Agricultural Land Disappearing

Agriculture Hawaii is nearly totally dependent upon food produced from out of state. On the one hand there are many studies and encouragement to make Hawaii self sufficient in food production. On the other we have immense political pressure to convert prime agricultural lands to house lots. DR Horton will build 11,750 homes on prime agricultural land. The Honolulu city Council voted 9-0 in favor of the Ewa development. What does that bode for the future of food sustainability in Hawaii?

Hawaii produces only 10 to 15 percent of its food. In spite of all the studies and recommendations we continue to remove ag land from the equation. Between 1960 and 2005, farm land in Hawaii shrank from 2.6 to 1.3 million acres. The trend is a warning sign. This is a clear indication that we are on a path to a dependency on the transportation system to feed Hawaii. Strikes and natural disasters can virtually shut off our supply. And, the “just in time” delivery system has sharply reduced the merchants’ need for warehouses, so now, if shipping to the state were to be suddenly cut off, the stock of food would last no more than a few days.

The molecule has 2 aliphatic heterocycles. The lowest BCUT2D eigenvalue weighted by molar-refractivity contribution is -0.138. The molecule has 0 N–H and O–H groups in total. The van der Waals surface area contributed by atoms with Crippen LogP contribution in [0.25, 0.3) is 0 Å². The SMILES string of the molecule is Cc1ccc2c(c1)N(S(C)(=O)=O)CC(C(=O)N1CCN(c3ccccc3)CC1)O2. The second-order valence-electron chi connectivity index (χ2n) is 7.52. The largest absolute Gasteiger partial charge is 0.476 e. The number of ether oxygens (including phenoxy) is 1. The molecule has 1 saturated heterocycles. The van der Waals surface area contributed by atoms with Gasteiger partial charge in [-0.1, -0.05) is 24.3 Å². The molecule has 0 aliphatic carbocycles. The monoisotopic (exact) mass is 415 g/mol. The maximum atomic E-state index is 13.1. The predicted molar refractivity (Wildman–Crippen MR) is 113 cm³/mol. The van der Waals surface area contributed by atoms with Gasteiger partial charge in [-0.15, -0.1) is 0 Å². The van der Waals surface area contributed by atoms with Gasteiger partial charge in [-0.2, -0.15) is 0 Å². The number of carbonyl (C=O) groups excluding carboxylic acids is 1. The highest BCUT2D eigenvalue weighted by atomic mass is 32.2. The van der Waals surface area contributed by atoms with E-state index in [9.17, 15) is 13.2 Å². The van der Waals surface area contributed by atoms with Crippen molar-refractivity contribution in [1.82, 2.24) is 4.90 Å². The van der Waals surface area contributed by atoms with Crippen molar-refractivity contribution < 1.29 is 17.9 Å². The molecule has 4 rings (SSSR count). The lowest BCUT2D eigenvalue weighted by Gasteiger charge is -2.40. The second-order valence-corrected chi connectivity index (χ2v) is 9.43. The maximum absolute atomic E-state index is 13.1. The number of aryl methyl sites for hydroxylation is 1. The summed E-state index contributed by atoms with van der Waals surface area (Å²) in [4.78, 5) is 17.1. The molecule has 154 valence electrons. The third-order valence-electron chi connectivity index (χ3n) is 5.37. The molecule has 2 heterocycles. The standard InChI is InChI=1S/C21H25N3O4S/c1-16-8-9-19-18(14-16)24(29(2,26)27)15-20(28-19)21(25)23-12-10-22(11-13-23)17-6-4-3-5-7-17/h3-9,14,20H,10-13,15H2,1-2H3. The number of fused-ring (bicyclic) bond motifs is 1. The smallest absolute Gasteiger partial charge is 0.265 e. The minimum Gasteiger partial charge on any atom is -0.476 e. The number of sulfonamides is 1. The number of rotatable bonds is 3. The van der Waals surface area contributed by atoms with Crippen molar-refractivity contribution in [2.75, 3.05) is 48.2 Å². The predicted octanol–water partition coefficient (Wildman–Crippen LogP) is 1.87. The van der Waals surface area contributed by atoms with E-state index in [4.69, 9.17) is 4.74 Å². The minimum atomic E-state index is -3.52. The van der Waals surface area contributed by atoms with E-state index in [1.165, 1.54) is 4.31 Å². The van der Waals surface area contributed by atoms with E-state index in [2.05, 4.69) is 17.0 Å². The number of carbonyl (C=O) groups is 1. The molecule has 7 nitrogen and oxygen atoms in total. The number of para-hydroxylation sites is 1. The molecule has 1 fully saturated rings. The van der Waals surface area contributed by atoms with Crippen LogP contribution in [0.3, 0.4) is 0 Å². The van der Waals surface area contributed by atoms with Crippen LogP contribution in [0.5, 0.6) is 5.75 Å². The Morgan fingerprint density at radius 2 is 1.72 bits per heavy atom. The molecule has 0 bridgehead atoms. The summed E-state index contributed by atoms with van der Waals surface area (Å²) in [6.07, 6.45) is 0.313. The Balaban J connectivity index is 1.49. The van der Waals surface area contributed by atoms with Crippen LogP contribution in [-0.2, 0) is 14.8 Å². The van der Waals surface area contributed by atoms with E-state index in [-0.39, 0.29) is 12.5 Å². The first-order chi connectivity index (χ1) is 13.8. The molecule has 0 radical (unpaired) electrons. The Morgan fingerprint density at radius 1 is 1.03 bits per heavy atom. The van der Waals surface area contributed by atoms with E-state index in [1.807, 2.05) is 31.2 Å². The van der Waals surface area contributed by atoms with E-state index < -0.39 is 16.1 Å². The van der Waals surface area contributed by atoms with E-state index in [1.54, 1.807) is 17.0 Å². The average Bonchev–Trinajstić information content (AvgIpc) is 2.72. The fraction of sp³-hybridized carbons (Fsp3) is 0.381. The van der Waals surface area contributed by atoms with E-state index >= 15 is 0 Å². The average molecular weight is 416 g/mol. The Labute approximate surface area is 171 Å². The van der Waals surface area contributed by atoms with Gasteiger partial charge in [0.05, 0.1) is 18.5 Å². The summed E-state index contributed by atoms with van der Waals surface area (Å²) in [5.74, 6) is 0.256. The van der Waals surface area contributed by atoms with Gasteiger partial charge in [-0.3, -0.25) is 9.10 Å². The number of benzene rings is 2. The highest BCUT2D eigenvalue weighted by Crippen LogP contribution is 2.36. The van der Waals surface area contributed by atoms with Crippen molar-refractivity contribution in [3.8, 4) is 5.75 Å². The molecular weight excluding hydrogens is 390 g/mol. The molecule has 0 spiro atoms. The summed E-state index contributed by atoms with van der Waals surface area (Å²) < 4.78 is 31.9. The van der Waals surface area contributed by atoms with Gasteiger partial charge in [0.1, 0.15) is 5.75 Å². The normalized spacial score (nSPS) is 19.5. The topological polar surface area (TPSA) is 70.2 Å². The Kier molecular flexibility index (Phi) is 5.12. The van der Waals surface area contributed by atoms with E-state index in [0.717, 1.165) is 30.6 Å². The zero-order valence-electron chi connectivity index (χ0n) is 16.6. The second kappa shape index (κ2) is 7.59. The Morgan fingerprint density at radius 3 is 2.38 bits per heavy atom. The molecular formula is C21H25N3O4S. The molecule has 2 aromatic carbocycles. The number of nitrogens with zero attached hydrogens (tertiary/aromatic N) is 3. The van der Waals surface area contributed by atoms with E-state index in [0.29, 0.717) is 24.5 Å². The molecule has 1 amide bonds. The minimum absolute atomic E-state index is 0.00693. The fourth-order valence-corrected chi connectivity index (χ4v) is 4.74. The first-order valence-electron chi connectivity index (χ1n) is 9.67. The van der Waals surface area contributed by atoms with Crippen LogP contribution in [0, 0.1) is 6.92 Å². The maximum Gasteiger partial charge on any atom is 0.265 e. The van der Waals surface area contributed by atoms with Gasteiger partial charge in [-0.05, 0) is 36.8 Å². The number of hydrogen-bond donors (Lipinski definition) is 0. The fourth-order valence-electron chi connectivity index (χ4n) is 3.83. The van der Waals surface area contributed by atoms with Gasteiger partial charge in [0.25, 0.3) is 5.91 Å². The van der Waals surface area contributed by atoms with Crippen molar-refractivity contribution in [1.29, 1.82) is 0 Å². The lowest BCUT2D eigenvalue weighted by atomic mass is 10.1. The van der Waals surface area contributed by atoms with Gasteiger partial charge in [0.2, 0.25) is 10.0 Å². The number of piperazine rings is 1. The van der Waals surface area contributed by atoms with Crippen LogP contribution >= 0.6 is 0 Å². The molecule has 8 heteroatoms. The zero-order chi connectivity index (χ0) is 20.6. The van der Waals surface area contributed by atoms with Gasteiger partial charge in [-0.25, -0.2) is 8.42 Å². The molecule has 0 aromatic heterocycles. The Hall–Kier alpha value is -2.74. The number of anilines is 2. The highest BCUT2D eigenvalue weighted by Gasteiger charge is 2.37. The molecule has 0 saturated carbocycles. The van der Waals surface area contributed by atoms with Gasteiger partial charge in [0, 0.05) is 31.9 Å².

With these facts in mind one can wonder why the developers can get unanimous approval for projects which increase our vulnerability to food crises.